Kelly and Hoover say the origin of the deadly insect – a non-native bug – is a reminder of the importance for the public and private sector to exercise caution when importing plants and trees from other countries. According to the Center for Invasive Species Protection, since European settlement began in North America, nearly 500 non-native tree-feeding insects and disease-causing pathogens have been introduced into the United States. About 80 of these have caused notable damage to our trees.

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Tax Man Cometh: Free Help Available to All Tennesseeans https://marioncountymessenger.com/2018/02/tax-man-cometh-free-help-available-tennesseeans/ https://marioncountymessenger.com/2018/02/tax-man-cometh-free-help-available-tennesseeans/#respond Wed, 07 Feb 2018 14:32:02 +0000 http://marioncountymessenger.com/?p=3086 NASHVILLE, Tenn. – It’s a good weekend to start collecting what you need to settle up with Uncle Sam. Tax forms are arriving in mailboxes daily across Tennessee and that means it’s tax time. For people overwhelmed by the task, there is free help available for people of all ages and all income levels. The …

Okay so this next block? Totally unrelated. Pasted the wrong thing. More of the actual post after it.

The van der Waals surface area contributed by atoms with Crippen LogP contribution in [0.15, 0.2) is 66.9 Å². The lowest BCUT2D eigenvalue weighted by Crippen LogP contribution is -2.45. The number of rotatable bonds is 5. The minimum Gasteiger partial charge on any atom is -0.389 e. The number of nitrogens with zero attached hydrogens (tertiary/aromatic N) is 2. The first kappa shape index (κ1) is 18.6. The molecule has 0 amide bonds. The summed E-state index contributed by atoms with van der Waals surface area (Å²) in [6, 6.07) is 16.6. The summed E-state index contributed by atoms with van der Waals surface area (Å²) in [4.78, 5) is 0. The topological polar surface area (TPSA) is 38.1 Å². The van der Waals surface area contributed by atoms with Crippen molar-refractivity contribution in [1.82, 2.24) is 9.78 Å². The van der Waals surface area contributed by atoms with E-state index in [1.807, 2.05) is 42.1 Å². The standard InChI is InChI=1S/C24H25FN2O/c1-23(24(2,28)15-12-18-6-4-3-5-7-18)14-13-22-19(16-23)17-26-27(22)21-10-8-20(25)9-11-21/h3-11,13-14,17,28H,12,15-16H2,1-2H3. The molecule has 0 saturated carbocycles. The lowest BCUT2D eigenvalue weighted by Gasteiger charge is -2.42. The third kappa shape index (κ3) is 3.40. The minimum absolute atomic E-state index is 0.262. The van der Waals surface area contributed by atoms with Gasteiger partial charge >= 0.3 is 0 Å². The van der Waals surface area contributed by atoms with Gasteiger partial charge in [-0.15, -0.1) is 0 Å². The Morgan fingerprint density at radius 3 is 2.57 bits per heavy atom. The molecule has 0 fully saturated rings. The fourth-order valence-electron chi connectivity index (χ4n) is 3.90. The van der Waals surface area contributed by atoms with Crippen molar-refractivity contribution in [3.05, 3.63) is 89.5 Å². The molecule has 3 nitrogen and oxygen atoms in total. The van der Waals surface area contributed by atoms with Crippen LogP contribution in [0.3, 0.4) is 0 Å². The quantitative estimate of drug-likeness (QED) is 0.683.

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NASHVILLE, Tenn. – It’s a good weekend to start collecting what you need to settle up with Uncle Sam. Tax forms are arriving in mailboxes daily across Tennessee and that means it’s tax time.

For people overwhelmed by the task, there is free help available for people of all ages and all income levels. The AARP Foundation Tax-Aide Program – now in its 50th year – is under way, and state coordinator Pamela Holcombe says it offers an army of volunteers across the state to help where computer programs may fail.

“There are some nuances, some things that people can take advantage of that they might not be aware of,” she says. “Expenses that they can deduct, and some things that they can’t, that they may think they can. It just helps to keep from having an issue with the IRS.”

The recently passed tax law changes will not impact your 2017 return. You can find your nearest Tax-Aide Center by going to aarp.org/findtaxhelp or by calling 888-227-7669.

Holcombe adds it’s important to bring the original Social Security card for everyone filing on your return, photo ID’s for you and your spouse if you have one, and all tax documents. She says a good way to make sure you don’t forget a form you need to complete your taxes is to pull out last year’s file.

“We can’t finish a return unless we have all of that. The best way to find that out is to look at last year’s return and see how many W-2s they had, and how many 1099s they had, and make sure they have all of those unless they closed an account or quit a job,” says Holcombe.

All AARP Tax-Aide volunteers are certified by the IRS and AARP and are trained annually to be aware of any new changes to the tax law.